Profiles of LGBT people, from the past and today – and celebrating their birthdays! All Birthdays →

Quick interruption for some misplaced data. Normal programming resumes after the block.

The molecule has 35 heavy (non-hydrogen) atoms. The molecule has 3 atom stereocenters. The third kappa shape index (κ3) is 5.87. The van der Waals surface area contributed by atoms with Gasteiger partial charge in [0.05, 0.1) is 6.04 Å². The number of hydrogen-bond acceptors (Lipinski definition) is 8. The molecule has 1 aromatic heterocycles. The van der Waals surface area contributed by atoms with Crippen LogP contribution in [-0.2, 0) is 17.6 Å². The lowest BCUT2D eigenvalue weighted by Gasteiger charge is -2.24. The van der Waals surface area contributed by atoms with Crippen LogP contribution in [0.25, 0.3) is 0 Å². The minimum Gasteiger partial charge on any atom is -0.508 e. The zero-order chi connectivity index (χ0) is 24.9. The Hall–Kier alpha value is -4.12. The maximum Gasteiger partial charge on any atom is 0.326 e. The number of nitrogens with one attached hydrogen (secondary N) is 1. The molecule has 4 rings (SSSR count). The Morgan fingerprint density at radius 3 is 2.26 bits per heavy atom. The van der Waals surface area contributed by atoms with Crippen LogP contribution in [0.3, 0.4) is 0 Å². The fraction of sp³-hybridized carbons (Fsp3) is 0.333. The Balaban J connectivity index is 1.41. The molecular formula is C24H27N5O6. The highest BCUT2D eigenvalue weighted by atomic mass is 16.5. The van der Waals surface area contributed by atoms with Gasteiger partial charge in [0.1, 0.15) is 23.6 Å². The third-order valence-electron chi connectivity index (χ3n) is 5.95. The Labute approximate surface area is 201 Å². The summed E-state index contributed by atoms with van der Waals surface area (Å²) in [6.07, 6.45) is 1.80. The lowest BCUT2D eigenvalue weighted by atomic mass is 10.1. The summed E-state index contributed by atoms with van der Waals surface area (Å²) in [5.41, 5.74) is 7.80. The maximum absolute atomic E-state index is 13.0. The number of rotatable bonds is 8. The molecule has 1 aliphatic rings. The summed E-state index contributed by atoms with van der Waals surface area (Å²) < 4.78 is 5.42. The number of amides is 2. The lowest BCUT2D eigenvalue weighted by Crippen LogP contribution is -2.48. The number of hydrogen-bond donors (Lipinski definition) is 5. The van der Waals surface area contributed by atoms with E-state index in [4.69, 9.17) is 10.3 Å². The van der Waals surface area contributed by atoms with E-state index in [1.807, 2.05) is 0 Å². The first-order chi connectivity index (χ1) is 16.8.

Born in Berlin, Benjamin studied medicine in Tubingen, Germany, and early on showed interest in the science of sexuality and hormones. While a student, he received a tour of Berlin’s gay bars from Magnus Hirschfeld, a pioneering gay activist. Benjamin settled in New York during World War I and established a medical practice. In 1948, Alfred Kinsey introduced him to a young boy who wanted to be a girl and whose mother supported his wishes. This launched Benjamin on the road of “transsexual” medicine, a word he began using widely in the 1950s, and led to his publishing a pioneering work, The Transsexual Phenomenon, in 1966. He worked with countless transgender individuals over many decades; had a reputation for treating them with respect and kindness; and kept up a correspondence with many for years. His correspondence is preserved in the Hirschfeld Archive of Sexology in Berlin. Benjamin knew many of the most influential people in the field of sexology and sex reform movements, including Hirschfeld, Kinsey, Margaret Sanger, Robert Latou Dickinson, and Judge Ben Lindsey. He died on August 24 1986.